The modern “what do you like?” systems are driving me nuts lately. Every time I turn around, there’s a website offering to help me socialize, and what better way to find new friends (and new recommendations for media to consume) than by accumulating a bunch of ratings for the media I’ve already consumed?
Friends (and hopefully, to some degree) passers-by can then peruse my virtual “media shelves”, see what I’ve rated and how, and either (a) get or (b) give recommendations for stuff that’s related to what they/I have already seen/read/heard and liked.
Web 1.0: Amazon Recommendations
I’ve got > 1000 ratings for graphic novels accumulated on Amazon.com – which was a great way for years for me to get recommendations on other books by the same authors, but even more importantly and gratifyingly – to get recommendations on other books by authors I hadn’t yet read. (I’ve always assumed some sort of Bayesian analysis that results in “people who liked your 4- and 5-star books also bought/owned/rated these items”.)
[I’d further tried to accumulate lists of ratings for music (for CDs I’ve purchased), but Amazon’s interface for this wasn’t nearly as sophisticated or predictive for music as it seems to be for books, so I’ve never gotten quite the same gratifying experience for music on Amazon.com.]
Web 1.0: Netflix Recommendations
I’ve got > 1000 ratings for movies accumulated on Netflix.com – which was a great way for years for me to get recommendations on other movies I’d like that have many of the same ephemeral qualities I enjoyed in the movies I rated most highly. (Netflix has had a highly-publicized contest – which recently wrapped up – to come up with new ways of improving user recommendations, which to me meant that they’d exhausted all the available research into Bayesian and other mathematical analysis of the huge aggregations of data on what people liked, didn’t like, watched and marked “not interested”.)
Long before I was a Netflix subscriber though, I was (and am) a diehard advocate for IMDB.com. [Hell, I was one of the lunatic adopters in the early days back when you had to submit queries to the IMDB via email. Yeah, imagine browsing your favourite actor’s movies [and forget about TV – that didn’t count] by submitting a cryptically-formed email message and waiting the minutes it took for their servers to generate a response. Fred Flintstone-style browsing.] I’ve occasionally submitted a rating for movie through that site too, though I haven’t gotten any real benefit from it (except the knowledge that I’m helping to build the geek-slanted ratings that are the killer data set available from IMDB).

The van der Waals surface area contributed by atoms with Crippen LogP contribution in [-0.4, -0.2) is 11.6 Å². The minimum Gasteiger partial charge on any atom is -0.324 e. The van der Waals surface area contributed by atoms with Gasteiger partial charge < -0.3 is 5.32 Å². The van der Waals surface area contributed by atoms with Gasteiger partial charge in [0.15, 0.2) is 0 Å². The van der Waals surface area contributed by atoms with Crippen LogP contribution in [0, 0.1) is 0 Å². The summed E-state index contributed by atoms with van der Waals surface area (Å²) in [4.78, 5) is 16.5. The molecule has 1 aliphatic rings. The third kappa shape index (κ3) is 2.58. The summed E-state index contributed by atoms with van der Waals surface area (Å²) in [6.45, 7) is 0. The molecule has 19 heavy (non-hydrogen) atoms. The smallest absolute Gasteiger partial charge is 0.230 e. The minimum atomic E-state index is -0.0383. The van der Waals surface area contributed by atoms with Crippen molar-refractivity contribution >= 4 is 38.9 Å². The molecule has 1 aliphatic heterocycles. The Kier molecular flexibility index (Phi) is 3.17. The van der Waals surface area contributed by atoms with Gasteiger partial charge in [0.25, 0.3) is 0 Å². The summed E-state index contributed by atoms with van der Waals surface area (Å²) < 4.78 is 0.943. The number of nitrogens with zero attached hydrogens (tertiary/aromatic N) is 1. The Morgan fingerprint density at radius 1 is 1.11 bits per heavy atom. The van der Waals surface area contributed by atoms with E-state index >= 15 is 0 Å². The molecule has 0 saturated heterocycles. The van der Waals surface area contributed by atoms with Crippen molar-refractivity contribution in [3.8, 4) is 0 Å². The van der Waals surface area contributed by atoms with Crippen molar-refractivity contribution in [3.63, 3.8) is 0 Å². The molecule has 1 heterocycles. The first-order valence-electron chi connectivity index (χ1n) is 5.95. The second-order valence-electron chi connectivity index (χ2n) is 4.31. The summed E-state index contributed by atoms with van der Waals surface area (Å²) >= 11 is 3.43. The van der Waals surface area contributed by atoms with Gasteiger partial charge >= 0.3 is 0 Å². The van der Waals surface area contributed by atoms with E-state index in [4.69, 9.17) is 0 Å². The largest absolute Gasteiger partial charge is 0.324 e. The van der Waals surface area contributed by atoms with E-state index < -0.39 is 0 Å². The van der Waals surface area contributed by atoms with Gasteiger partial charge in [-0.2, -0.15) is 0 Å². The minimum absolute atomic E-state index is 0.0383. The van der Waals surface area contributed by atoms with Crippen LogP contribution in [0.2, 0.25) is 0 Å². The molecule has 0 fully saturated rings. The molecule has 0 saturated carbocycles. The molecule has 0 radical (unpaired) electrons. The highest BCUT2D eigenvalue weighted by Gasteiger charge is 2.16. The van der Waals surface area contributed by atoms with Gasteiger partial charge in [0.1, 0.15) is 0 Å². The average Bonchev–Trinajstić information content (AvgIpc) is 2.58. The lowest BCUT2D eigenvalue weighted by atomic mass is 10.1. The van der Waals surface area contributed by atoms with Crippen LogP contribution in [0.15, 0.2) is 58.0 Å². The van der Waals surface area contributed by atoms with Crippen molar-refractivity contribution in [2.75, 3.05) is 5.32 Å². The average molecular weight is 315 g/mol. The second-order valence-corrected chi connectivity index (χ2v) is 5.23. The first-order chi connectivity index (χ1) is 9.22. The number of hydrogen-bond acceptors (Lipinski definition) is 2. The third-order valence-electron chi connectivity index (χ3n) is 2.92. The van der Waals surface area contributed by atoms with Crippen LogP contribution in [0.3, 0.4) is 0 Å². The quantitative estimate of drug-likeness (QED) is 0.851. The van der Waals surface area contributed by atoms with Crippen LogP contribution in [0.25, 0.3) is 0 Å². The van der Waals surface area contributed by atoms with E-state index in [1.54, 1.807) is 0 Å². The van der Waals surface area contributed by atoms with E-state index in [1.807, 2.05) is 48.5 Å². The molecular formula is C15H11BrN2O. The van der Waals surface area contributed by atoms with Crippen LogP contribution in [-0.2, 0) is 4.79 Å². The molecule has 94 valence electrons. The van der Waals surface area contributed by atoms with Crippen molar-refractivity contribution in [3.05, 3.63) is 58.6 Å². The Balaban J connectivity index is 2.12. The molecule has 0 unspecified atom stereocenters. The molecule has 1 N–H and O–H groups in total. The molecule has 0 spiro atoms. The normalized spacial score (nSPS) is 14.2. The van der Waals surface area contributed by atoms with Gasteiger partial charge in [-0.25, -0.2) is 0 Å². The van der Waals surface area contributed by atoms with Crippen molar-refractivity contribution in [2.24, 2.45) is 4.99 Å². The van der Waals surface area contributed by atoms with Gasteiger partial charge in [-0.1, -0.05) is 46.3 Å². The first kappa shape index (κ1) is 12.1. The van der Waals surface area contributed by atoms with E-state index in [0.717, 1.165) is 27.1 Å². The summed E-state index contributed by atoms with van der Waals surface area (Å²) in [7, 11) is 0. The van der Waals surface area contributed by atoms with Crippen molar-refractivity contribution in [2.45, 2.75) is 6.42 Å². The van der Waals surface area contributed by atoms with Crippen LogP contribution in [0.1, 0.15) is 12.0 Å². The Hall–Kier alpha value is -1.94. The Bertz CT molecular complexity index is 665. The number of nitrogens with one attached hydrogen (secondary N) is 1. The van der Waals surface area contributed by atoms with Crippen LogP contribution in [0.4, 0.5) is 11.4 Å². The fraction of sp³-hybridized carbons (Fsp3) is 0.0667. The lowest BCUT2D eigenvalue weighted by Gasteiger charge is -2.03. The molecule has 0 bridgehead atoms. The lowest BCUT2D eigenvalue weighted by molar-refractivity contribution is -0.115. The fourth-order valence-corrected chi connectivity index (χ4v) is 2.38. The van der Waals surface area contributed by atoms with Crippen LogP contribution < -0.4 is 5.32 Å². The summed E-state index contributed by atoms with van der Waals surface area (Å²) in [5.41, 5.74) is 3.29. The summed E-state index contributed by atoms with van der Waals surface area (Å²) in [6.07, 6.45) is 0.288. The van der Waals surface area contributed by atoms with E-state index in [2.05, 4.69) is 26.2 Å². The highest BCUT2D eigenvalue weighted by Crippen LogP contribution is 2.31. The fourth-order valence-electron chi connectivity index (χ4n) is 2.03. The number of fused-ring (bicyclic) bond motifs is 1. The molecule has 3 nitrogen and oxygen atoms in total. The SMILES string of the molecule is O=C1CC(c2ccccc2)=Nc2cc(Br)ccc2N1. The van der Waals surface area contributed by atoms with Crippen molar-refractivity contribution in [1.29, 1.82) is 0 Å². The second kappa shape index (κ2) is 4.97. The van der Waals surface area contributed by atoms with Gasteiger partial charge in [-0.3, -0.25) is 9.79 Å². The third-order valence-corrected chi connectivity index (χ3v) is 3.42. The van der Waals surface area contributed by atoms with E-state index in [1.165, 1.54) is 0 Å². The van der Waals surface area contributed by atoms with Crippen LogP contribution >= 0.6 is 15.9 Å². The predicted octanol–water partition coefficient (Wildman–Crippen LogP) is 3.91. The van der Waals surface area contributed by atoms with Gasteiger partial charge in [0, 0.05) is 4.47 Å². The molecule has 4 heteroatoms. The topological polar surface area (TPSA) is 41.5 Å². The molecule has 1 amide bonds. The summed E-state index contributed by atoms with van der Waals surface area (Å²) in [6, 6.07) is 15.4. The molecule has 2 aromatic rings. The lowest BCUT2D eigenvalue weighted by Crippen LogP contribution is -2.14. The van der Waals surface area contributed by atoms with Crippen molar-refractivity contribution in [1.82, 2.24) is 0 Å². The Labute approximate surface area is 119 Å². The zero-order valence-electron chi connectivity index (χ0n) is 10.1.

Web 2.0: social + recommendations
In the past year or so, I’ve fallen deeply in love with Facebook, Twitter and all the most interesting integrations with these “social platforms”. With these platforms have come brand-new applications that allow you to rate movies/TV/books/music/whatever and not only get some kind of recommendations back from “the system”, but also to get much more specific and immediate feedback from those of your friends (or even “friends”) who’ve also signed up to use the application. They see what you’ve rated, then respond with comments/replies/their own ratings, and can make much more specific (and personal, though statistically less predictive) suggestions of other stuff they want you to see/read/hear.
I love these – and while I’ve experimented with a bunch of these apps, I’ve gravitated to those apps that appear to have the greatest critical mass. Not so much because I want a horde of strangers to help me find stuff, but because I’d like to reconnect with as many friends as possible and I hope they’re also at the apps I’ve picked.
So I’ve got ratings slowly accumulating at Goodreads.com, Flixster and a couple of others. Goodreads has a great mobile site that makes it dead-easy to post a rating “on the go” with very few excess clicks, and the Flixster iPhone app is awesome *and* easy. And there are dozens of other great sites where lots and lots of people are accumulating lots and lots of ratings data.
Problems: stale data, incomplete data, spread-too-thin efforts
After a while, I’ve noticed I’m spread thin across multiple places where these ratings are being accumulated. It’s an unfortunate consequence of the abundance of such great sites and platforms, that I’m finding it hard to keep my ratings “in sync” between multiple places at once. I have good intentions – and occasionally I’ll even follow through on those good intentions. 🙂
For example, I’ve got a ton of movie ratings in Netflix, but my primary interest for “sharing” movie ratings is moving to the Flixster app – mostly because it gives me a chance to get immediate feedback from a larger group of friends who catalogue their ratings and mini-reviews there via either Facebook or the iPhone app. However, while I’m getting immediate gratification for my posts to Flixster, it’s not doing me any good in terms of system-generated (Bayesian) recommendations for other movies I want to watch. And when I go to my Netflix queue to add movies, I sometimes forget whether I’ve seen something (since I haven’t always rated those movies I’ve seen recently).